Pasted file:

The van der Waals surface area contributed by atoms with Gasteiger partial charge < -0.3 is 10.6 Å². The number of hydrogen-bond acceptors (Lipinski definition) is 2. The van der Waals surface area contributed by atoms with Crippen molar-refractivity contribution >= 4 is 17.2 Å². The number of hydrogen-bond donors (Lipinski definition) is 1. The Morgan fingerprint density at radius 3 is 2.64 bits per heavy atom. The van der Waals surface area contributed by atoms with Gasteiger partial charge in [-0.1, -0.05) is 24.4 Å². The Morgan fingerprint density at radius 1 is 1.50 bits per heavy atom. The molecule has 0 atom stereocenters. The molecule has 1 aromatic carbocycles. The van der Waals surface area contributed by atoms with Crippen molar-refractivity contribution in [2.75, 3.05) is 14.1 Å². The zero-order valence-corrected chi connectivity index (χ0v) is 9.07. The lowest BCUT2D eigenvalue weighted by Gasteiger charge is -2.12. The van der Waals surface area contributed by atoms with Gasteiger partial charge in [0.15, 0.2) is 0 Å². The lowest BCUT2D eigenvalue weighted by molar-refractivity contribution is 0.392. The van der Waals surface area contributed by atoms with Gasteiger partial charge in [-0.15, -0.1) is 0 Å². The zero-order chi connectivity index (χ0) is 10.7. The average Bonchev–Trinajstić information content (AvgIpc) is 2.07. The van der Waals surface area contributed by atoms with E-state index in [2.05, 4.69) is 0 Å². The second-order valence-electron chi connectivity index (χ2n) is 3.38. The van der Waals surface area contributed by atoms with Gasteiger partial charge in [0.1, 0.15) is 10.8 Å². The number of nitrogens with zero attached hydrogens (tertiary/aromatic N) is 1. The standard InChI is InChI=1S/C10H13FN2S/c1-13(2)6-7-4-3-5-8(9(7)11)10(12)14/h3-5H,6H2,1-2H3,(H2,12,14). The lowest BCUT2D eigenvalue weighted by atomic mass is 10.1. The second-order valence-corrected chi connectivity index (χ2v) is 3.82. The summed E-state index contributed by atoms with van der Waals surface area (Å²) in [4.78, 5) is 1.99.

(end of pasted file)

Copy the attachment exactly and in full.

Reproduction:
The van der Waals surface area contributed by atoms with Gasteiger partial charge < -0.3 is 10.6 Å². The number of hydrogen-bond acceptors (Lipinski definition) is 2. The van der Waals surface area contributed by atoms with Crippen molar-refractivity contribution >= 4 is 17.2 Å². The number of hydrogen-bond donors (Lipinski definition) is 1. The Morgan fingerprint density at radius 3 is 2.64 bits per heavy atom. The van der Waals surface area contributed by atoms with Gasteiger partial charge in [-0.1, -0.05) is 24.4 Å². The Morgan fingerprint density at radius 1 is 1.50 bits per heavy atom. The molecule has 0 atom stereocenters. The molecule has 1 aromatic carbocycles. The van der Waals surface area contributed by atoms with Crippen molar-refractivity contribution in [2.75, 3.05) is 14.1 Å². The zero-order valence-corrected chi connectivity index (χ0v) is 9.07. The lowest BCUT2D eigenvalue weighted by Gasteiger charge is -2.12. The van der Waals surface area contributed by atoms with Gasteiger partial charge in [0.15, 0.2) is 0 Å². The lowest BCUT2D eigenvalue weighted by molar-refractivity contribution is 0.392. The van der Waals surface area contributed by atoms with Gasteiger partial charge in [-0.15, -0.1) is 0 Å². The zero-order chi connectivity index (χ0) is 10.7. The average Bonchev–Trinajstić information content (AvgIpc) is 2.07. The van der Waals surface area contributed by atoms with E-state index in [2.05, 4.69) is 0 Å². The second-order valence-electron chi connectivity index (χ2n) is 3.38. The van der Waals surface area contributed by atoms with Gasteiger partial charge in [0.1, 0.15) is 10.8 Å². The number of nitrogens with zero attached hydrogens (tertiary/aromatic N) is 1. The standard InChI is InChI=1S/C10H13FN2S/c1-13(2)6-7-4-3-5-8(9(7)11)10(12)14/h3-5H,6H2,1-2H3,(H2,12,14). The lowest BCUT2D eigenvalue weighted by atomic mass is 10.1. The second-order valence-corrected chi connectivity index (χ2v) is 3.82. The summed E-state index contributed by atoms with van der Waals surface area (Å²) in [4.78, 5) is 1.99.